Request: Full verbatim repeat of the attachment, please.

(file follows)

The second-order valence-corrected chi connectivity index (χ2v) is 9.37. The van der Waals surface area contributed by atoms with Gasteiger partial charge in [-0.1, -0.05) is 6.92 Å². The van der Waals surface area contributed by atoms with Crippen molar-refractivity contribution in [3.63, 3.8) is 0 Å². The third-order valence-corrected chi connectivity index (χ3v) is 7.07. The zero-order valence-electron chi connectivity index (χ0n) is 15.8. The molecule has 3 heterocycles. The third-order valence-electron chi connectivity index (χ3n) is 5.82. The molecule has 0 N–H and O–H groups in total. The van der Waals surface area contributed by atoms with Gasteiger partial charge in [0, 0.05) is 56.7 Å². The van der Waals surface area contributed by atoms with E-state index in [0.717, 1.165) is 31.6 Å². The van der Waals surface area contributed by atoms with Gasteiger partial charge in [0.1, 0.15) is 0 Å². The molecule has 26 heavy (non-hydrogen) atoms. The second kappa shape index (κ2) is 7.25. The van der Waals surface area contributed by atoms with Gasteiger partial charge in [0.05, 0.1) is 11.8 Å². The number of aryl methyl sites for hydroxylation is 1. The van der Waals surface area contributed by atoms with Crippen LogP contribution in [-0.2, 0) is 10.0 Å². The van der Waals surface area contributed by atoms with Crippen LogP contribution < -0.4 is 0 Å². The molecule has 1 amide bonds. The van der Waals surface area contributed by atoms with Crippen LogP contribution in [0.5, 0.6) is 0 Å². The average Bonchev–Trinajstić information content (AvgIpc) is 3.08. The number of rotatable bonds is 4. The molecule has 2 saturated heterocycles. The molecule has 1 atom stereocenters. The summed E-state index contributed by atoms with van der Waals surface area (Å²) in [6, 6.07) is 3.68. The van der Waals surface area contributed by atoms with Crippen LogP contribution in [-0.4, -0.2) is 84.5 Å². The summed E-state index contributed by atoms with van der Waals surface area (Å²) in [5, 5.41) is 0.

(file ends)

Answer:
The second-order valence-corrected chi connectivity index (χ2v) is 9.37. The van der Waals surface area contributed by atoms with Gasteiger partial charge in [-0.1, -0.05) is 6.92 Å². The van der Waals surface area contributed by atoms with Crippen molar-refractivity contribution in [3.63, 3.8) is 0 Å². The third-order valence-corrected chi connectivity index (χ3v) is 7.07. The zero-order valence-electron chi connectivity index (χ0n) is 15.8. The molecule has 3 heterocycles. The third-order valence-electron chi connectivity index (χ3n) is 5.82. The molecule has 0 N–H and O–H groups in total. The van der Waals surface area contributed by atoms with Gasteiger partial charge in [0, 0.05) is 56.7 Å². The van der Waals surface area contributed by atoms with E-state index in [0.717, 1.165) is 31.6 Å². The van der Waals surface area contributed by atoms with Gasteiger partial charge in [0.1, 0.15) is 0 Å². The molecule has 26 heavy (non-hydrogen) atoms. The second kappa shape index (κ2) is 7.25. The van der Waals surface area contributed by atoms with Gasteiger partial charge in [0.05, 0.1) is 11.8 Å². The number of aryl methyl sites for hydroxylation is 1. The van der Waals surface area contributed by atoms with Crippen LogP contribution in [-0.2, 0) is 10.0 Å². The van der Waals surface area contributed by atoms with Crippen LogP contribution < -0.4 is 0 Å². The molecule has 1 amide bonds. The van der Waals surface area contributed by atoms with Crippen LogP contribution in [0.5, 0.6) is 0 Å². The average Bonchev–Trinajstić information content (AvgIpc) is 3.08. The number of rotatable bonds is 4. The molecule has 2 saturated heterocycles. The molecule has 1 atom stereocenters. The summed E-state index contributed by atoms with van der Waals surface area (Å²) in [6, 6.07) is 3.68. The van der Waals surface area contributed by atoms with Crippen LogP contribution in [-0.4, -0.2) is 84.5 Å². The summed E-state index contributed by atoms with van der Waals surface area (Å²) in [5, 5.41) is 0.